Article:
A Washington Post article by John F. Harris details Hillary's planned presidential PR offensive:
Although focused principally on her Senate reelection campaign next year, her advisers are informally -- and in some cases not so informally -- planning for a White House run.
A presidential campaign, Clinton's advisers acknowledge, would raise anew many of the old questions -- about her marriage, her motives, and her balance of pragmatism and principle -- that she successfully answered in her 2000 race in New York. She is the most popular politician in the state, even in many traditionally Republican areas upstate.
As her advisers see it, Clinton's Empire State campaign and her five years in the Senate are a potent rejoinder to a refrain commonly heard among Democrats anxious about a potential candidacy. As the skeptics see it, she could probably win a nomination by exciting Democratic partisans, but she remains too personally and ideologically polarizing a figure to win a general election. Some members of her team, discussing strategy on the condition that they not be identified by name, acknowledge that answering this skepticism is among her biggest challenges in the next two years...
The strategy, confidants say, has three elements. On social issues, it is to reassure moderate and conservative voters with such positions as her support of the death penalty, and to find rhetorical formulations on abortion and other issues -- on which her position is more liberal -- that she is nonetheless in sympathy with traditional values. On national security, it is to ensure that she has no votes or wavering statements that would give the GOP an opening to argue that she is not in favor of a full victory in Iraq. In her political positioning generally, it is to find occasions to prominently work across party lines -- to argue that she stands for pragmatism over the partisanship that many centrist voters especially dislike about Washington.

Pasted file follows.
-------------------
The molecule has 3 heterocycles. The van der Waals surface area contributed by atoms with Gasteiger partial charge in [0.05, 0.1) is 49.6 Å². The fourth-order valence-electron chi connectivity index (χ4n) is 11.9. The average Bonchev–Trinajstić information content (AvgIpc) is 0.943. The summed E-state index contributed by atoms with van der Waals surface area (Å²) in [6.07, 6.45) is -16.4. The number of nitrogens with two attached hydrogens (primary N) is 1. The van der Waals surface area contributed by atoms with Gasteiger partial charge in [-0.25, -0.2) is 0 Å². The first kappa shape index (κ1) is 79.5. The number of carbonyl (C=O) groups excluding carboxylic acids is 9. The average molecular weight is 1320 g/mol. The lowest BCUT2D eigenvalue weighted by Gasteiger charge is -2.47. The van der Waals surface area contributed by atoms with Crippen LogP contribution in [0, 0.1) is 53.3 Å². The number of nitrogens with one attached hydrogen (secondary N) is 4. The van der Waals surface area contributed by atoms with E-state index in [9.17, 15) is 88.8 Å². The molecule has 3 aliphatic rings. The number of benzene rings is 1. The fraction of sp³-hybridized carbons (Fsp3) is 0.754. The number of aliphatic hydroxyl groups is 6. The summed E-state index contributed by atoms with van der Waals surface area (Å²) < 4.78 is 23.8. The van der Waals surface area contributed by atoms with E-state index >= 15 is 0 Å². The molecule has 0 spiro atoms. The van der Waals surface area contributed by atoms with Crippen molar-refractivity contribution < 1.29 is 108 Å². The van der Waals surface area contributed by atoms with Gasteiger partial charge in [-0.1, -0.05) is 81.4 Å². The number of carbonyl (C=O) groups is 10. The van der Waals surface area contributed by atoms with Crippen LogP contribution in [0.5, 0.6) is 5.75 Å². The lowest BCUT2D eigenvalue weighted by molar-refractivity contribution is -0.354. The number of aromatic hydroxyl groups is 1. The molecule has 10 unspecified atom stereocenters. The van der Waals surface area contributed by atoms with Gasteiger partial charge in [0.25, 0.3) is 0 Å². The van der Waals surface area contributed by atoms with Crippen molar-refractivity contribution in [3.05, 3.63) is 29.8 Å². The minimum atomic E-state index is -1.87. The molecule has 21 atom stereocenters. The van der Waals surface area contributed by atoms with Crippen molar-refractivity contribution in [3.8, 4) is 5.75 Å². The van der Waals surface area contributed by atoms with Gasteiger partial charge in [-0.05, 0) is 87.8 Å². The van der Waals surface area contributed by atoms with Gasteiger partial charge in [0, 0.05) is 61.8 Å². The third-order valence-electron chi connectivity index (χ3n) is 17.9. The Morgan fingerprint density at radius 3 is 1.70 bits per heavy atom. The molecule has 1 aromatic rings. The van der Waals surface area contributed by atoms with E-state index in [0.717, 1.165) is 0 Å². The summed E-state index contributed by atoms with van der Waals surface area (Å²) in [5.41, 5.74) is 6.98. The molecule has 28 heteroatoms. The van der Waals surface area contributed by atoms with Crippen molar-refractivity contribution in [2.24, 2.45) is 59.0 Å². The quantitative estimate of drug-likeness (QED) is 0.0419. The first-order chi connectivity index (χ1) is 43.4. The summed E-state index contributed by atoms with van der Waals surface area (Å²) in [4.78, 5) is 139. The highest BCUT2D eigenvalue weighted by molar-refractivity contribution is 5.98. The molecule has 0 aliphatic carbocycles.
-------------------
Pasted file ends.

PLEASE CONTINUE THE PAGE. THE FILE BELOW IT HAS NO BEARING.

Behold this passage above -- it's a perfect summary of all the tropes claiming that Hillary can win. Let's run through them:
1) Americans will learn about the "true Hillary" and change their minds about her like New Yorkers have, even though she remains wildly polarizing and controversial outside the coasts.
2) Her not particularly noteworthy victory in a New York Senate race somehow proves that she can win nationally.
3) She can paper over her liberal positions with "rhetorical formulations" showing that "she is nonetheless in sympathy with traditional values."
Also, we finally get a definitive answer to a question I first raised when trying to figure out why she is running for the Senate in 2006. As I noted, she will be under intense pressure to make a pledge not to run for president, both from New Yorkers (who support a pledge) and the press. But apparently her camp thinks she can get away without making one:
Privately, her advisers say she may not have decided to run but she has definitely decided she wants to do everything necessary to keep her options open and allow her to launch a campaign if she decides to after 2006. Her out-of-state travel is increasingly strategic, including trips to swing states such as Ohio.
In 2000, she repeatedly pledged that she would finish her term without seeking the presidency. Aides say she will not issue such a pledge this time.
There's another factor to consider: the press. Bill and Hillary (and Al Gore) were savaged by the press; there's no reason to think Hillary will get off any easier this time around. In fact, it will be easy for the press and partisans to paste together some out-of-context anecdotes and quotations to bring the old Hillary back to life -- and then she's in trouble.
In particular, as I wrote, the press can use the pledge issue to reconstruct Hillary circa 1993-1994 and to frame her as dishonest:
[E]ven if she gets away without making a pledge, two years of slippery rhetoric and question-dodging will reinforce the meta-narrative that she is a dishonest, opportunistic politician like her husband, particularly as the media picks up on the parallels to him breaking his pledge to serve out his final term as governor of Arkansas. And if that meta-narrative shapes media coverage in 2007-2008, she has no chance in the general election.
(It's important to note that almost any Democrat could win in 2008 if the economy is in bad enough shape. But Hillary goes in with considerable disadvantages relative to almost any other potential nominee besides John Kerry.)